Top 10 Bucket List Adventures Across Canada
When you think about your top bucket list destinations, what may come to mind are exotic adventures far from modern civilization. What if we told you they’re closer than you think? We have curated once-in-a-lifetime adventures spanning Canada’s vast landscape, and each is as unique as the region in which it’s found.
1) Spotting Northern Lights | Yukon, NWT
Bathe in the magical glow of the aurora borealis, Mother Nature’s most spectacular light show. No two nights are the same, and the bold colors dancing across the sky are as varied and unique as the mythology surrounding them.
2) Glamping | Clayoquot Wilderness Resort, Clayoquot Sound, BC
This is luxury, redefined. Think luxurious white tents with in-floor heating, indoor/outdoor showers and romantic candlelight. When you’re not lounging in luxury, try a horseback ride, kayak still waters watching for wildlife, or battle rushing rapids in a high-adrenaline adventure. Not to be forgotten, meals are all-inclusive gourmet fare – no lifting a finger, unless it’s a flute of champagne!
3) Paddling Amongst Porpoises | Nimmo Bay, Great Bear Rainforest, BC
Playful and curious, many pods of Dall’s Porpoise reside in the nearby Broughton Archipelago. Paddle boarding around Nimmo Bay, you may find yourself surrounded by a friendly pod looking to get to know you. Paddling alongside these marvelous creatures will surely take your breath away.
4) Coming Face-to-Face with Grizzlies | Nakina River, BC
Imagine getting up and sipping your coffee, while bears stroll by your deck. So close that you could reach out and touch them, (we recommend not, unless you want to spend your holiday in the ER!) this is your chance to view bears in their natural habitat with a leading expert. This is not for the faint of heart, expect to come closer than ever before to Canada’s greatest predator.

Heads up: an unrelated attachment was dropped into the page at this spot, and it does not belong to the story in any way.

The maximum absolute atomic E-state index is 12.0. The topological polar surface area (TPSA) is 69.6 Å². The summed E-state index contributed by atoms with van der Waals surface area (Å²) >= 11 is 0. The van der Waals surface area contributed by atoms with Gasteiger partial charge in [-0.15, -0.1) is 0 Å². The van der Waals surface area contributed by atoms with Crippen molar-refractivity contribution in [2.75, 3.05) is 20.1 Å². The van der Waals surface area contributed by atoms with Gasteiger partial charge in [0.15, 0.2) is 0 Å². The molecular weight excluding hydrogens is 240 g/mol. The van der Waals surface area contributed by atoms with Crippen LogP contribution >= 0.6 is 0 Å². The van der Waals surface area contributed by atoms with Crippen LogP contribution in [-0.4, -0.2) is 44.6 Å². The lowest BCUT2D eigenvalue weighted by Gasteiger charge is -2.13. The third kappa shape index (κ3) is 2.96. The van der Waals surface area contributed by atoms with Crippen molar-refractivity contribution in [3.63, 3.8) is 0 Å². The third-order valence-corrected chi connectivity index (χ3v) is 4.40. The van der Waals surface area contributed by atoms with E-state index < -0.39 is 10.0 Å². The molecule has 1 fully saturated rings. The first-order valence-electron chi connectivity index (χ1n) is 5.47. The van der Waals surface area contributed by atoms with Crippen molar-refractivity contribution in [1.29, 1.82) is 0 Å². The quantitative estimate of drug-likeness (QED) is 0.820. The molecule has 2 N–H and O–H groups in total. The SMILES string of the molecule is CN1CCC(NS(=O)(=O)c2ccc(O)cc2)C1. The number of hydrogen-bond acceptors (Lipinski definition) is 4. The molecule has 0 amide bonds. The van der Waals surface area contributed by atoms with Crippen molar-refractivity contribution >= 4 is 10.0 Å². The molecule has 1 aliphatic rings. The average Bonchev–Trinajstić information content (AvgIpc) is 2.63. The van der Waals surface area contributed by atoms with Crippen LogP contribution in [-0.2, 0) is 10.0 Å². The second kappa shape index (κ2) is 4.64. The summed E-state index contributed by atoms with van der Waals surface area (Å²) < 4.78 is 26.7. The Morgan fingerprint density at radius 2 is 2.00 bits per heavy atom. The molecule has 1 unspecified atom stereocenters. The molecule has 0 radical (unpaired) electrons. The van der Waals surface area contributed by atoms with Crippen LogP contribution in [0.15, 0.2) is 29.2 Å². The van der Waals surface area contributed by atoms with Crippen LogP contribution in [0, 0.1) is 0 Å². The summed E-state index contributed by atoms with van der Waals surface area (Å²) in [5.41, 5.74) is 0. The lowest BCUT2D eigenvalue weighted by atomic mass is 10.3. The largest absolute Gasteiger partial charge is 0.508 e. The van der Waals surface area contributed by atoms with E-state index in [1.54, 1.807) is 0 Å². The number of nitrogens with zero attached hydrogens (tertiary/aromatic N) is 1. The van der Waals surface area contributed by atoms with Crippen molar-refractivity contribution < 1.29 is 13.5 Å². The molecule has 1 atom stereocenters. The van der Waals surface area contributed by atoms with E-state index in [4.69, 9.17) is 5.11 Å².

5) Frolicking with Belugas | Somerset Island, NU
At the very tip of Somerset Island lies the Cunningham Inlet, a world-class beluga whale observation site. Every summer, up to two thousand whales congregate to nurse their young and molt their skin in the ‘warm’ Arctic waters. Spot dueling muskoxen and Arctic foxes frolicking in the wild. Ride ATVs across the barren tundra landscape in search of ancient artifacts, fat bike across sea ice, or paddleboard alongside a family of belugas.
6) Exploring the Edge of the Earth | Fogo Island Inn, NL
Find yourself at one of the four corners of the Earth (as stated by the Flat Earth Society). Perched on stilts overlooking the rugged Atlantic Ocean, Fogo Island Inn is a modern and luxurious outpost in a remote setting. As founder Zita Cobb has said, “It’s far away from far away”. Get to know local boat-makers, watch icebergs bobbing by, and delight in the seven seasons (yes, seven!) that bless Fogo Island.
7) Heli-Sightseeing above the Icefields | Canadian Rockies, AB
This all-season adventure is beyond breath-taking. Soar high above jagged mountain peaks and emerald lakes, impressive icefields and ancient glaciers. Perch atop a mountain and sip champagne, practice yoga or even say ‘I Do’. If you can imagine it you can do it, all with your own pilot and guide.
8) Catching Trophy-Sized Lake Trout & Pike | Great Slave Lake, NWT
Rated #1 fishing destination in the world by Henry Waszczuk in Fins & Skins Magazine, Great Slave Lake houses massive trout and Canadian Pike, often as large as 45 inches long. These predatory fish are relentless, it’s as good as it gets.
9) Walking Among Polar Bears | Seal River, MB
Positioned just north of Churchill, Manitoba is Seal River, resting along the coast of Hudson Bay and in prime viewing position of many polar bears who call this area home. Visible from July to November, observe bears in their natural habitat without cages or barriers. Admire snow-white polar bears frolicking among the fireweed in the summer, and in the winter rambling along the shoreline awaiting the freeze (and their seal hunt).
10) Heli-Skiing Adventures | Whistler, BC
90% of the world’s heli-skiing takes place in British Columbia. The Whistler region attracts an average of only fifty skiers per day, but with 432,000 acres at your disposal you’re unlikely to encounter another soul aside from your helicopter pilot. With 475 named runs, and countless others yet to be officially discovered, Whistler is ideal for skiing adventures from novice to pro.